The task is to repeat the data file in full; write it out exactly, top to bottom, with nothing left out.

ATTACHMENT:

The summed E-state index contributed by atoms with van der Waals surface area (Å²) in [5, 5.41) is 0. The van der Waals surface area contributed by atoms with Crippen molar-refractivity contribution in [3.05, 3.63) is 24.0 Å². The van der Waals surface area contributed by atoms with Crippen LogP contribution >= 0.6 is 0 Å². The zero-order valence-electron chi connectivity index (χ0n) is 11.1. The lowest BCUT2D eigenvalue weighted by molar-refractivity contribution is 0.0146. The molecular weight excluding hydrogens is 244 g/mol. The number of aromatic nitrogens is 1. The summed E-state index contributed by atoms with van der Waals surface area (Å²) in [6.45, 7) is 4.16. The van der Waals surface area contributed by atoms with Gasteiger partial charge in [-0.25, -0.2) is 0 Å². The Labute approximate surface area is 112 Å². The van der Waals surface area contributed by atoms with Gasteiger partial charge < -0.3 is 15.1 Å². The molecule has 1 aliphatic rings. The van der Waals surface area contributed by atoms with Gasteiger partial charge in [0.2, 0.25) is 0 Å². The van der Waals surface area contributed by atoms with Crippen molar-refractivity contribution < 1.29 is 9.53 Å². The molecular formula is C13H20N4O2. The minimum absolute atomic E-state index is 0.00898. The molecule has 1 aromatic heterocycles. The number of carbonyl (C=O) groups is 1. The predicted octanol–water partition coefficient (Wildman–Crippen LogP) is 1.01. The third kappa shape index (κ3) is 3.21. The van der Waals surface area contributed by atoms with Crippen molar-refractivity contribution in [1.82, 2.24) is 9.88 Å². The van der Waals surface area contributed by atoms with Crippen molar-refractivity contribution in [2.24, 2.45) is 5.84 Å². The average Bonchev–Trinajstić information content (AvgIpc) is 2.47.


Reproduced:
The summed E-state index contributed by atoms with van der Waals surface area (Å²) in [5, 5.41) is 0. The van der Waals surface area contributed by atoms with Crippen molar-refractivity contribution in [3.05, 3.63) is 24.0 Å². The van der Waals surface area contributed by atoms with Crippen LogP contribution >= 0.6 is 0 Å². The zero-order valence-electron chi connectivity index (χ0n) is 11.1. The lowest BCUT2D eigenvalue weighted by molar-refractivity contribution is 0.0146. The molecular weight excluding hydrogens is 244 g/mol. The number of aromatic nitrogens is 1. The summed E-state index contributed by atoms with van der Waals surface area (Å²) in [6.45, 7) is 4.16. The van der Waals surface area contributed by atoms with Gasteiger partial charge in [-0.25, -0.2) is 0 Å². The Labute approximate surface area is 112 Å². The van der Waals surface area contributed by atoms with Gasteiger partial charge < -0.3 is 15.1 Å². The molecule has 1 aliphatic rings. The van der Waals surface area contributed by atoms with Gasteiger partial charge in [0.2, 0.25) is 0 Å². The van der Waals surface area contributed by atoms with Crippen molar-refractivity contribution < 1.29 is 9.53 Å². The molecular formula is C13H20N4O2. The minimum absolute atomic E-state index is 0.00898. The molecule has 1 aromatic heterocycles. The number of carbonyl (C=O) groups is 1. The predicted octanol–water partition coefficient (Wildman–Crippen LogP) is 1.01. The third kappa shape index (κ3) is 3.21. The van der Waals surface area contributed by atoms with Crippen molar-refractivity contribution in [1.82, 2.24) is 9.88 Å². The van der Waals surface area contributed by atoms with Crippen molar-refractivity contribution in [2.24, 2.45) is 5.84 Å². The average Bonchev–Trinajstić information content (AvgIpc) is 2.47.